Well, that trip and the years of work I put in before feeling ready to back myself with that trip. Years of crappy scripts, critiques taken seriously, comics studied, books read, online article dissected, scripts getting less crappy, podcasts soaked up, and so many lessons learned. I didn’t go to Seattle with my first stuff, hell, I showed none of it. It was all current work, my best stuff, the stories standing on the shoulders of older dead stories who fell trying to hit summit and couldn’t but provided lessons and knowledge through the scrutiny of their frozen corpses. I spent my years creating, learning, and working my ass off to get into the crosshairs and be worth the pause of attention. That’s why I took the trip when I did.
And from the trip, I’ve spun out more editorial meetings, a handful more pitches, some one-shots and shorts to come, and it all takes time but it’s coming along. Because of these breaks, and because I treat this like a day job now. This is something I do every day, for hours, and there is always more coming.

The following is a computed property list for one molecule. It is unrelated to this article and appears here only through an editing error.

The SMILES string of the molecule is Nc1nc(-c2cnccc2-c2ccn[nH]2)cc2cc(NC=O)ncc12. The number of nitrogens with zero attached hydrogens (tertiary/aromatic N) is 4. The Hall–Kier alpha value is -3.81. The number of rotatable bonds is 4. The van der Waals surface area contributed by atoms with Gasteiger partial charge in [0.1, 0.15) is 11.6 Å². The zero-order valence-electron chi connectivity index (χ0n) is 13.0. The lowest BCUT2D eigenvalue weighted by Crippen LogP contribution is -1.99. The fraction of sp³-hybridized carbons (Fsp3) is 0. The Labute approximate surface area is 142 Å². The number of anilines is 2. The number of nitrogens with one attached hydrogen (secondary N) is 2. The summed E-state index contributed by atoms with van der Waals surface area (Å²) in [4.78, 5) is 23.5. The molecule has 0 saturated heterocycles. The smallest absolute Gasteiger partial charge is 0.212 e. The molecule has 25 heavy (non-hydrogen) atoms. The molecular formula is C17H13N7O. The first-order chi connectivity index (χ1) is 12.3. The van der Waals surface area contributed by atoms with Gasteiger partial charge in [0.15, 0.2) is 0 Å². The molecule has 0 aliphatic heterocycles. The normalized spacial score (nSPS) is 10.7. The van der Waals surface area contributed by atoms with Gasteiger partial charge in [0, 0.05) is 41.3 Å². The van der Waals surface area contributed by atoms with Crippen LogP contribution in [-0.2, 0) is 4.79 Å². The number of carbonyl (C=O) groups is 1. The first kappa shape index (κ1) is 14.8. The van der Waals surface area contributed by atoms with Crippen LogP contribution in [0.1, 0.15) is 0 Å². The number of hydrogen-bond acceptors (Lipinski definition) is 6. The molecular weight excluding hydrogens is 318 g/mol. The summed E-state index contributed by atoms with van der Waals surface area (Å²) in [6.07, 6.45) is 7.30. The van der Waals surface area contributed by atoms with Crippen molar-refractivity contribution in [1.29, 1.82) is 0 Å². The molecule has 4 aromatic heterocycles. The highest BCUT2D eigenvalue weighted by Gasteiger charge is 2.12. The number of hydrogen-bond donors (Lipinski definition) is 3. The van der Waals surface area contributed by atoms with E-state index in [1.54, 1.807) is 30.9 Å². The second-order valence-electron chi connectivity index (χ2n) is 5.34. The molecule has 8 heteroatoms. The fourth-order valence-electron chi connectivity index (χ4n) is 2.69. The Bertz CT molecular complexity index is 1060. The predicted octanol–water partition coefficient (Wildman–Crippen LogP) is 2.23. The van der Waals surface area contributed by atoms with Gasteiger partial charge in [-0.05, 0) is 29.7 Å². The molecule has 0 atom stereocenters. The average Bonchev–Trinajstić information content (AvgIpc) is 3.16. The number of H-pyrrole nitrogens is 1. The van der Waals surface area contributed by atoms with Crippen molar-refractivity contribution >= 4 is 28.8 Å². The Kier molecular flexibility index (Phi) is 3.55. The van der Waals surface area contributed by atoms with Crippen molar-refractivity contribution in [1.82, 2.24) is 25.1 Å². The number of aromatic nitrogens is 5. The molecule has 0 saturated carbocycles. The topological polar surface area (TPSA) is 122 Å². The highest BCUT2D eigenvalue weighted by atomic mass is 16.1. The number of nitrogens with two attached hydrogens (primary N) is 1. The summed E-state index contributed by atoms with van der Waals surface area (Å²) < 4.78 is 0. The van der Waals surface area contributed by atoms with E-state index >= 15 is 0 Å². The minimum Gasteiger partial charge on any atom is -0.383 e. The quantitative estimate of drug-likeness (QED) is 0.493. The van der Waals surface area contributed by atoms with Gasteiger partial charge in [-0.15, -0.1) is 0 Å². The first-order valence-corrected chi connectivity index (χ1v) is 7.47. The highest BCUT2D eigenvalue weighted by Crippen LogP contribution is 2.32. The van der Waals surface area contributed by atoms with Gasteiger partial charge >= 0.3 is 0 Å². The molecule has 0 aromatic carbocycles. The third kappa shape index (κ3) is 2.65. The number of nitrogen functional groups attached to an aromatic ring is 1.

Now I’m not the greatest success story, others have broken into the Big Two in the time it took myself to get good and back myself to hit the minor leagues, but my point is that you do need to back yourself at times.
You need to believe you are good enough, and believe because you know, because the proof is on the page. Open up the last thing you wrote, you’ll see it if it’s there. And once it is, back yourself, take the plunge – all those hack sayings. Push yourself to the next level because it’s all on you to do anything. You have to be your hardest worker, your own taskmaster, and your biggest fan. It is all on you. So go do it, when you know the time is right.